Spirits went from good to ecstatic. I realized it’s been some time since I have seen my wife smile that big. We were finally home again, the place we’ve lived for the past half-year. The wind blew strong and we walked south on the CDT. You don’t get anything material for hiking the CDT, but you do get the feeling that you got the Continental Divide melded into your soul, like you know it and somehow possess it. That means much more than a medal or certificate.
The mountains surprise sometimes. As we headed south, the wind died down, defying logic for the place we were. It was good to be on the tundra again, maneuvering over talus and testing the firmness of snow drifts for sure footing. One thing I have noticed after hiking 3,000 miles – there is no tentativeness in step or hesitation on uneven terrain. There is a comfort and balance walking that has been honed during the past months.
Hallett and Otis Peak loomed on our left. This is the very heart of glaciers in Colorado. Steep and dramatic Tyndall Glacier came first. We peered over its edge into another realm, icy and ancient. Onward south, and a warning sign said “Chaos Glacier is steep and can have large crevasses. Use Extreme Caution. Not Advised.” And then, up a talus field, along the ridgeline and we had reached the snowy banks of our destination, Andrews Glacier.
The glacier itself is wedged into a notch between two mountains on the eastern side of the divide. At this latitude, barely above the 40° parallel, wind is the driving force behind these glaciers. Snow on the upper reaches of the western side of the divide gets scoured and blows just over the edge to the eastern side. That’s why in this area at least, the eastern side of the mountains is usually more dramatic and glacier carved than the western side. Because of that wind, snow depths accumulate dramatically more in some places. I’ve seen this in effect – two inches of snow can pile into a foot where the wind deposits it just right.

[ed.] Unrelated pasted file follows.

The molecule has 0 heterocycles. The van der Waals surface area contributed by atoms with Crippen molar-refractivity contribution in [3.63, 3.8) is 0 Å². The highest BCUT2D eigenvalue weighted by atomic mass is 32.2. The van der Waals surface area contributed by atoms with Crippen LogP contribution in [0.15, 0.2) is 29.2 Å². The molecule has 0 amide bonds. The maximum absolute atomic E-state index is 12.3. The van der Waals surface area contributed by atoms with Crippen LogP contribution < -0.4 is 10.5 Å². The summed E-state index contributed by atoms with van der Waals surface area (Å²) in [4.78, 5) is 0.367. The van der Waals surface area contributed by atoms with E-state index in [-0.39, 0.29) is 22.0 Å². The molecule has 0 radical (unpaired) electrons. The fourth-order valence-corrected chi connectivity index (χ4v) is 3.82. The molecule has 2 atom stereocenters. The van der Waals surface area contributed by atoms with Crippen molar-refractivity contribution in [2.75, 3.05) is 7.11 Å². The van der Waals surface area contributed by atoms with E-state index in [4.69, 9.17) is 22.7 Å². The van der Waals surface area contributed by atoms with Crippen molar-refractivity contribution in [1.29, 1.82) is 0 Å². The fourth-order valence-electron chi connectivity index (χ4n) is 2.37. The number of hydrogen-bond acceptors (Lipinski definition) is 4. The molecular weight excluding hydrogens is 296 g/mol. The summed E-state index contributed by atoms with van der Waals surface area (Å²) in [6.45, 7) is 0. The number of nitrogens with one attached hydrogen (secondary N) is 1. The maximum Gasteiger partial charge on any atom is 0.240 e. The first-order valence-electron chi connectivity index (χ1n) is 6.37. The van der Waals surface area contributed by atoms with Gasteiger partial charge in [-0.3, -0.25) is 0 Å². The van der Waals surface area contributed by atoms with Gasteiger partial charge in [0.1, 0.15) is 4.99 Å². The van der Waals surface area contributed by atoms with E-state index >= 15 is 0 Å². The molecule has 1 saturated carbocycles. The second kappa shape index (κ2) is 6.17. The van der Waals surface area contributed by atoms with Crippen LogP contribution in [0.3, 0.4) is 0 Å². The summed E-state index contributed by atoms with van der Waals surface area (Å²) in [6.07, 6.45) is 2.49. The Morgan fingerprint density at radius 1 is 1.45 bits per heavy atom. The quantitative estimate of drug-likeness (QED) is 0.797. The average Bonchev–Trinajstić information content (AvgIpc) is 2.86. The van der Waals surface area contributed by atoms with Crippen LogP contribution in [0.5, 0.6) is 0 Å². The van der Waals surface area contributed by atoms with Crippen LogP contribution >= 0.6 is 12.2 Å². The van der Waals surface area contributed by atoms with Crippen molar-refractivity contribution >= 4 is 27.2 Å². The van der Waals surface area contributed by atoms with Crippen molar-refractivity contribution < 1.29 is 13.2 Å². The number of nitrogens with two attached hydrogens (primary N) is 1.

Andrews offers nice easy access to a moderate route for early season turns. I’ve skied it for about ten years now – it’s something of an annual ritual – and it’s a very enjoyable, relatively safe excursion. Access this year was easy, as early season snow covered the usually steep edges of the glacier. It was simply a matter of popping ski boots on the tundra and gliding right onto the glacier.
It’s possible to tell the health of a glacier based on the snow line. Underneath the new season’s snowfall is something called a “dry glacier.” Dry glaciers are essentially very compressed snow and ice. They have a different look – they are much more grey and often have sediment in them. Dry glaciers can actually be quite safe to travel on with the right equipment because you can see what is going on – crevasses are fully exposed so one one won’t accidentally walk in.
“Wet glaciers” have snow covering the ice. This snow has not yet fully consolidated into ice form. On big glaciers with crevasses one has to exercise extreme caution because crevasses are hidden by the fresh snow. Sometimes those bridges are enough to hold a climber, and sometimes they are not. Back in 2008 on a NOLS mountaineering course in the Waddington Range in British Columbia we got a foot of snow one night in August. The next day was torturous travel, the person on the front of the rope essentially stepping into a crevasse every twenty steps or so, as the entire area was hidden under the new snow. The folks back on the rope holding the lead definitely had to be attentive on that day.
Glaciers accumulate snow for most of the year, but that window is getting smaller as the planet warms up. September storms are moving to October and June melt is being pushed to May. That leaves less time for the glacier to accumulate and more time for it to melt. Glaciologists usually take samples of glaciers at the end of the season, usually in early September, to see what the overall yearly effect is. A general rule of thumb is if the glacier is more than 50% “wet” at the end of the season, it’s growing and doing well. If it is more than 50% “dry,” the glacier is shrinking. Comparing the images below, it’s easy to see the difference. *